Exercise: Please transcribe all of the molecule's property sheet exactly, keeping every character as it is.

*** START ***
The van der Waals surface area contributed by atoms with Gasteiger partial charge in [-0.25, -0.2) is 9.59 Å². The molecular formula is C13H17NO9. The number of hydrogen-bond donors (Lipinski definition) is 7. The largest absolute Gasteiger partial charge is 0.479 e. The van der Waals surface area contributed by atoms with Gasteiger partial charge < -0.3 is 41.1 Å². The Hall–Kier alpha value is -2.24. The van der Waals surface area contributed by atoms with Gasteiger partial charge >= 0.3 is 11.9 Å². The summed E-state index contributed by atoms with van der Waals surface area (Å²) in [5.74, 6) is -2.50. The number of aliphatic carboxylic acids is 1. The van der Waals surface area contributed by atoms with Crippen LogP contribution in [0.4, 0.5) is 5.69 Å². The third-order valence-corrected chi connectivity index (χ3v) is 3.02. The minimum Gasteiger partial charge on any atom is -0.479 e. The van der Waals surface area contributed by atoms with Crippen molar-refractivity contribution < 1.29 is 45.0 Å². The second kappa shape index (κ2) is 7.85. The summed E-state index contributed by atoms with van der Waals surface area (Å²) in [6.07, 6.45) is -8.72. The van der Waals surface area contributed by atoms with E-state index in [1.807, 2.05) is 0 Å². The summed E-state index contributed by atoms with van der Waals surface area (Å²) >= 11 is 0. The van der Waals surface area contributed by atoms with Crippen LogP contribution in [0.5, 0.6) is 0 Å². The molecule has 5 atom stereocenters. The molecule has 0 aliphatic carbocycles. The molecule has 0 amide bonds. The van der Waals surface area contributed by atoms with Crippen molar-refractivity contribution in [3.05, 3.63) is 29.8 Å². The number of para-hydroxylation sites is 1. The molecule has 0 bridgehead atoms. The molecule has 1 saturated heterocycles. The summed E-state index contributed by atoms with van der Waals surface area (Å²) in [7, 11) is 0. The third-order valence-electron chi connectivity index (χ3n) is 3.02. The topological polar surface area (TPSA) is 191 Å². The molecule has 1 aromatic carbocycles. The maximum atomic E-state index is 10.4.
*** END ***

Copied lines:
The van der Waals surface area contributed by atoms with Gasteiger partial charge in [-0.25, -0.2) is 9.59 Å². The molecular formula is C13H17NO9. The number of hydrogen-bond donors (Lipinski definition) is 7. The largest absolute Gasteiger partial charge is 0.479 e. The van der Waals surface area contributed by atoms with Gasteiger partial charge < -0.3 is 41.1 Å². The Hall–Kier alpha value is -2.24. The van der Waals surface area contributed by atoms with Gasteiger partial charge >= 0.3 is 11.9 Å². The summed E-state index contributed by atoms with van der Waals surface area (Å²) in [5.74, 6) is -2.50. The number of aliphatic carboxylic acids is 1. The van der Waals surface area contributed by atoms with Crippen LogP contribution in [0.4, 0.5) is 5.69 Å². The third-order valence-corrected chi connectivity index (χ3v) is 3.02. The minimum Gasteiger partial charge on any atom is -0.479 e. The van der Waals surface area contributed by atoms with Crippen molar-refractivity contribution < 1.29 is 45.0 Å². The second kappa shape index (κ2) is 7.85. The summed E-state index contributed by atoms with van der Waals surface area (Å²) in [6.07, 6.45) is -8.72. The van der Waals surface area contributed by atoms with E-state index in [1.807, 2.05) is 0 Å². The summed E-state index contributed by atoms with van der Waals surface area (Å²) >= 11 is 0. The van der Waals surface area contributed by atoms with Crippen LogP contribution in [0.5, 0.6) is 0 Å². The molecule has 5 atom stereocenters. The molecule has 0 aliphatic carbocycles. The molecule has 0 amide bonds. The van der Waals surface area contributed by atoms with Crippen molar-refractivity contribution in [3.05, 3.63) is 29.8 Å². The number of para-hydroxylation sites is 1. The molecule has 0 bridgehead atoms. The molecule has 1 saturated heterocycles. The summed E-state index contributed by atoms with van der Waals surface area (Å²) in [7, 11) is 0. The third-order valence-electron chi connectivity index (χ3n) is 3.02. The topological polar surface area (TPSA) is 191 Å². The molecule has 1 aromatic carbocycles. The maximum atomic E-state index is 10.4.